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Posted at: Feb 5, 2016, 12:58 AM; last updated: Feb 4, 2016, 9:51 PM (IST)

From the scrap

Aakash Hingu’s ExJunk, a free online application, provides doorstep service to sell household junk
From the scrap

Manika Ahuja

Taking a cue from the Swachh Bharat movement initiated by Prime Minister Narendra Modi, a young IIT Mandi alumnus, Aakash Hingu, has come out with an innovative way to dispose scrap. He also reasons out why Chandigarh has lost in the race for Smart City. The idea is to “make recycling of scrap a habit,” says this 24-year-old, whose brainchild ExJunk, a free online application, provides doorstep service to sell household junk - old newspapers, refrigerators, metallic items et al.

Common vision

This software engineer, who hails from Surat, says Gujarat is not the only common link he has with Modi. It is also similar ideologies of conjuring clean surroundings that the two share. “My initiative to boost cleanliness and zero waste concept in tricity is certainly inspired by Modi’s Swachh Bharat Abhiyaan. I am a huge Modi fan,” smiles Hingu.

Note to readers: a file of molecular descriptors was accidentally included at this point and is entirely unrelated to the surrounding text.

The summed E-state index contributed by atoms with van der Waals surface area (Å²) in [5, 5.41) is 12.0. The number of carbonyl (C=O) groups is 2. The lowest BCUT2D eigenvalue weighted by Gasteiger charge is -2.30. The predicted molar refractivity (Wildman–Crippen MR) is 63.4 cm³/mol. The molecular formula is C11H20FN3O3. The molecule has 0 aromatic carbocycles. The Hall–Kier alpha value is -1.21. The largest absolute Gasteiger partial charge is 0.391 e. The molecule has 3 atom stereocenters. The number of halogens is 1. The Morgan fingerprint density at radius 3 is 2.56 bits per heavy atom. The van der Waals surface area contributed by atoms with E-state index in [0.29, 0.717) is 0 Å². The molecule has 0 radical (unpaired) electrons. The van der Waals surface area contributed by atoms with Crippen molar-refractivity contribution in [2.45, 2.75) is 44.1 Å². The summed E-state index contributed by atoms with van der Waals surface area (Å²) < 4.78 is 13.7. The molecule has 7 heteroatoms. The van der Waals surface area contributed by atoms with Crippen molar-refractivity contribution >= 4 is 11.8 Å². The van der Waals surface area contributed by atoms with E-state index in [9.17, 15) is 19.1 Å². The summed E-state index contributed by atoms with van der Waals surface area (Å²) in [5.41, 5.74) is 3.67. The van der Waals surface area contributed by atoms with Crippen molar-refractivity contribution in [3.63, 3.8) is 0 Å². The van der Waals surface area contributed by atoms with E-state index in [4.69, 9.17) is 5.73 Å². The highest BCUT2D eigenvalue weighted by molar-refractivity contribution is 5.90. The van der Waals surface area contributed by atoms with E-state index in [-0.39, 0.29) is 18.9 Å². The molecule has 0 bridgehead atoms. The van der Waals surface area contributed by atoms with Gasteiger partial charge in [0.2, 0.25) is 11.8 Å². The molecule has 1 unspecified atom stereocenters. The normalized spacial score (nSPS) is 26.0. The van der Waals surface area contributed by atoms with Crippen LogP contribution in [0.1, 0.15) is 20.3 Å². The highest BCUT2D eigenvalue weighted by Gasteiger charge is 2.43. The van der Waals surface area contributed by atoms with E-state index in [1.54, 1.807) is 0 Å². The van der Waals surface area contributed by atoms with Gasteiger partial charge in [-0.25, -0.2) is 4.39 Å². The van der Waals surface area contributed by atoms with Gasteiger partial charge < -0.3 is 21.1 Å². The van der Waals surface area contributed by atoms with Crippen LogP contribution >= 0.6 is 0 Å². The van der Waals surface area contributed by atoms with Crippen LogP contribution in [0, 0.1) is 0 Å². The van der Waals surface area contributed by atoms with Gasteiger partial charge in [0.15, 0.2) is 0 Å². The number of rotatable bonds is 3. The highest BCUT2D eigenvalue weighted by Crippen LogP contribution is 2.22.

Recounting his metamorphosis from a clutter-spreading kid to a cleanliness freak, he adds, “Eventually, realisation donned that waste can be an asset that can be reused and recycled.”

Smart city

According to Hingu, not having adequate mechanisms to deal with scrap is one of the reasons why Chandigarh missed grabbing the Smart City title. “As compared to southern states, northern part of India is still oblivious of the value of recycling used items.”

He shared that garnering the support of young brigade is indispensable for the materialisation of any novel plan and on those lines, “I plan to deliver seminars in various schools in tricity to enlighten students about disposing scrap wisely.”

Goodbye raddiwala

Aakash says with scrap service being available online, the “dependency on raddiwalas would be the thing of past.” He shared that under the ambit of the new venture, people would be “paid more than the usual market rate for scrap.”

Talking about the kind of response he expects from city people for his venture, he observes, “I find Chandigarh is a very good city for start-up ventures. People here are receptive to new ideas.”


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